CLIMATE | Early Warning System CBC News Sunday, October 28, 2018, 16:17 – Gwenn Flowers, a glaciologist, is trampled back…
CLIMATE | Early Warning System
Sunday, October 28, 2018, 16:17 – Gwenn Flowers, a glaciologist, is trampled back and forth across a large glacier in southwest Yukon and draws a radar device mounted on skis behind her.
“We as Canadians are the managers of about one third of the world’s mountains and icebergs, so this is our responsibility,” says Flowers.
The dramatic changes to the ice crusaders in Yukon are an early warning about what climate change may mean for the rest of the planet, scientists say. And flowers look a lot of anxiety that is reflected in the state of the ice.
Melt glaciers trigger the world’s largest tsunamis)
Glaciologist Gwenn Flowers expands equipment over Yukon’s Kaskawulsh glacier to control its depth. (Susan Ormiston / CBC)
The professor at B.C. Simon Fraser University loves ice cream. She has been doing field studies in St. Petersburg. Elias Mountains every summer for the past 13 years.
Her small group of three charts the Kaskawulsh glacier – 70 kilometers long and five kilometers wide – as it fights under the double threat of a warming climate and a decreasing snow cover.
Research slows down to an inevitable conclusion: The glacier can not compensate for the volume it loses now each year.
Radar Boxes Blossoms on skis are especially adapted for ice and send signals deep into the glacier core and bounce from the bedrock. In place, the team has found ice more than 800 meters deep.
The team’s research shows that the ice is rapidly disappearing, but loses about half a meter a year, says Flowers. And the huge glacier returns.
St. Elias mountain cruise Yukon, B.C. and Alaska is less famous than the Canadian rockies and its icefields. But ice protection is six times bigger, making it the largest icefield in the world beyond Greenland and Antarctica.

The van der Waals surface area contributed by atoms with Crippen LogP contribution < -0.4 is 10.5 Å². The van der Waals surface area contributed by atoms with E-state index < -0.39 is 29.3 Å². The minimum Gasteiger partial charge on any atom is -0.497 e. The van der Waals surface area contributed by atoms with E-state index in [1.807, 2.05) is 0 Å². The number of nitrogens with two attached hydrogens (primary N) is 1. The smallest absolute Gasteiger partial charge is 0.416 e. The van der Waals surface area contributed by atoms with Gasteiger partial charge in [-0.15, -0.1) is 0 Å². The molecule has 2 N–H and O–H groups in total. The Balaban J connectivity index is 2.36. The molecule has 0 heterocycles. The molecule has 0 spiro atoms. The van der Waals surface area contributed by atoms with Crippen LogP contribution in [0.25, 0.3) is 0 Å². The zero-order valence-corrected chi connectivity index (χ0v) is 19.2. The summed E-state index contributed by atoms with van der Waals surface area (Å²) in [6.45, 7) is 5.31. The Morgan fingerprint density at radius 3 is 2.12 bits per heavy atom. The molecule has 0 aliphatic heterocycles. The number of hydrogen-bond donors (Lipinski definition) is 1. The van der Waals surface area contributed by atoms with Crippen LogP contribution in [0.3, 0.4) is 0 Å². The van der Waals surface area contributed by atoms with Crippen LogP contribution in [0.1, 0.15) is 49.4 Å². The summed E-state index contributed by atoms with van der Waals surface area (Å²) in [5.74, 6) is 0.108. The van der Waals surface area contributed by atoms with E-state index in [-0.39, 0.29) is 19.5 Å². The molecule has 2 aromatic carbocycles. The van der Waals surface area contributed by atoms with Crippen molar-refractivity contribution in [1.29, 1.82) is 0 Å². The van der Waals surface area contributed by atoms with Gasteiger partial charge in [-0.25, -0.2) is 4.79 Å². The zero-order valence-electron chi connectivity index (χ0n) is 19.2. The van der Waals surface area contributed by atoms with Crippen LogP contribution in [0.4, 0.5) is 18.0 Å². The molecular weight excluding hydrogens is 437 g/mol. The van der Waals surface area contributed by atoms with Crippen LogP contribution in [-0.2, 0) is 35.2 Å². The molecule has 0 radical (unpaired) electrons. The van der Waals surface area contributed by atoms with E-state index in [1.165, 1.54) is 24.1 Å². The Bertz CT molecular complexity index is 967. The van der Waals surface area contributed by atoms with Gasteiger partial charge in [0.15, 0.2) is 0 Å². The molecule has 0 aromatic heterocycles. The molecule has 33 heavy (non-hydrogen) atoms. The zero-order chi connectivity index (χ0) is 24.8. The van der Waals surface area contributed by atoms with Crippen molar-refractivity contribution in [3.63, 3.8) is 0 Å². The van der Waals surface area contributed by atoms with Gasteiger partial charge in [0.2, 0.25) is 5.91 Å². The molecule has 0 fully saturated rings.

Flowers and her team try to get a better picture of how the glacier changes and what it means for a bigger environment.
“As a Canadian, we are in charge of being a manager of this ice, I think we could do better. I think that Arctic science should be a priority.” I think the understanding of our land and navy should be a Priority National, “Flowers say.
NASA detects three things that affect the earth’s spinning.
A report from 2018 entitled Mountain State, suggests that the glaciers in St Eliasbergen lose more ice than in any other Canadian Alpine area. For 30 years from 1977 to 2007, Kaskawulsh lost 17 square kilometers of ice.
Temperatures there have already risen 2 C over the past 50 years. They are expected to increase in at least three more degrees at the turn of the century, unless things change.
Gwenn Flowers says the ice on the Kaskawulsh glacier thins quickly and loses about half a meter a year. (Susan Ormiston / CBC)
Yukon saw a particularly hot July last summer, the warmest of five years with several warning warnings issued.
Leading climate change scientists recently denied that the world has only a dozen years to slow down the heat on the planet or risk worse droughts, floods and extreme heat. The authors of the United Nations Intergovernmental Panel on Climate Change say that urgent and unforeseen changes are needed to keep global warming below 1.5 C.
“What the glacier and ice sheets do is a big difference to global sea levels and make a big difference to local environments where they form a water source, “says Blommor.